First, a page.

Need Another Reason to Block Automatic Windows Updates?

Martin Brinkmann
Sep 2, 2018
Windows, Windows 10

If you are a regular here on this blog you know that it is better to have automatic updates turned off on Windows as it gives you more control over the updating process and some time to monitor responses to released updates.

While most updates install just fine and work fine as well after installation, broken or faulty update releases appear to have increased in recent time.

I don't have scientific data on that but since I cover all Patch Tuesday releases and all major updates released in between the monthly releases, I notice trends and one of these trends is that there are more known issues and more updates that break things or don't install properly on some systems.

The release of Windows 10 version 1803 for instance on Windows Update makes a good example. The update had a lot of bugs initially, and most users were well advised to skip it initially to wait until Microsoft resolved the bulk of them. Windows Update will install drivers as well, and you may want to disable the installation of drivers to avoid issues.

Windows 10 users can defer or pause updates to block the automatic installation of updates, or use third-party tools such as Windows Update Mini Tool Wrapper, Windows 10 Update Switch, and others.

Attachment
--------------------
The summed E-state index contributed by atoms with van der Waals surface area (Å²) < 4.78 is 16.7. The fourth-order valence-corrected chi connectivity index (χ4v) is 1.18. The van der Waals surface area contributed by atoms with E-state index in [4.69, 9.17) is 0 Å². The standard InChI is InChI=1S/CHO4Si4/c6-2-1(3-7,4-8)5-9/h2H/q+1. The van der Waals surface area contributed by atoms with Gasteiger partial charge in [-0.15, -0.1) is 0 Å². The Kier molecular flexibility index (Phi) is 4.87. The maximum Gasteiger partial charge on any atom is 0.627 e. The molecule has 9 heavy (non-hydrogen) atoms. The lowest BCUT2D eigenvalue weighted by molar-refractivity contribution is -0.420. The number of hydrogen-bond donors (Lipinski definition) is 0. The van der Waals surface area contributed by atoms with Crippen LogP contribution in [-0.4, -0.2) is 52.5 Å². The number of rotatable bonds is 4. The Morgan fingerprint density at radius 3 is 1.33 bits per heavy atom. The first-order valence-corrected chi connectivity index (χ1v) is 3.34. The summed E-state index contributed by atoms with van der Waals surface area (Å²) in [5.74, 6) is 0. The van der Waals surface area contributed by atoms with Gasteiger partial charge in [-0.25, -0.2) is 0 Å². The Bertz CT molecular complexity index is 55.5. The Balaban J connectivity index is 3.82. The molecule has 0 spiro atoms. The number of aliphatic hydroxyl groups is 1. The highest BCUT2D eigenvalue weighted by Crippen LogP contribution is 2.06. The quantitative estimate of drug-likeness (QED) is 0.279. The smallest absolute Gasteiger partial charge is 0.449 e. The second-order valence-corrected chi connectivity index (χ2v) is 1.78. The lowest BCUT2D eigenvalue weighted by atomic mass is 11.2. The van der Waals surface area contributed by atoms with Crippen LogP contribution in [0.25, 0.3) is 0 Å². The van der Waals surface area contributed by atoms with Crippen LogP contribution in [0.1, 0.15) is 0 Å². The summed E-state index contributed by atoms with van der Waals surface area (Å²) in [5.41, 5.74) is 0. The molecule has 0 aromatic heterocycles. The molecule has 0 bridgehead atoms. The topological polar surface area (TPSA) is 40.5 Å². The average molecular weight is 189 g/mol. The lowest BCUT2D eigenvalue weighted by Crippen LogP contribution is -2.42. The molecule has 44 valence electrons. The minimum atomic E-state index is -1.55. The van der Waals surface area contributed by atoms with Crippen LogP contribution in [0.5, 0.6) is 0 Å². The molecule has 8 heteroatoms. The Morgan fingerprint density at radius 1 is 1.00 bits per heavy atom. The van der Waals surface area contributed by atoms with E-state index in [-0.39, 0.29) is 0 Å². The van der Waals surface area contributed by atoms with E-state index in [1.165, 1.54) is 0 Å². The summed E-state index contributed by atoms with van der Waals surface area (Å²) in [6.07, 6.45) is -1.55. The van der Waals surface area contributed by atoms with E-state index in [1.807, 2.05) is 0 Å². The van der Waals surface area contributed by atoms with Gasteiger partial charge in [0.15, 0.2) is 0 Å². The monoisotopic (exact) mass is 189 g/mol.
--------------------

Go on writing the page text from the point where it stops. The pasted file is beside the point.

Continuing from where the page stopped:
Another reason?

new preview build windows

It appears that Microsoft pushed notifications about a new Preview Build for Windows Insiders to devices that are not running Insider versions of Windows according to these Twitter threads in which Microsoft's Brandon LeBlanc confirmed the issue.

LeBlanc mentioned that activation of the "update" button would not install the new build on Stable versions of Microsoft's Windows operating system, and that the issue affected only a small number of devices.

Microsoft turned off the notifications as a consequence to investigate the issue. It is rather obvious that devices that don't run Windows 10 Insider Build should not receive notifications about new Insider versions.

While no harm could be done to devices running release versions of Windows 10, it is likely that it confused users who were exposed to it.

The main takeaway from the incident is that mistakes happen and that Microsoft is not exempt from making them. The particular issue at hand was not critical and it appears that Microsoft caught it quickly which prevented it from being shown to more users who are not part of the Insider program.

The disabling of automatic updates may have prevented the notification in first place if the notification is initiated through a new update check by Windows Update.

Now You: How is your Windows Update experience so far this year?

Need Another Reason to Block Automatic Windows Updates?
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Need Another Reason to Block Automatic Windows Updates?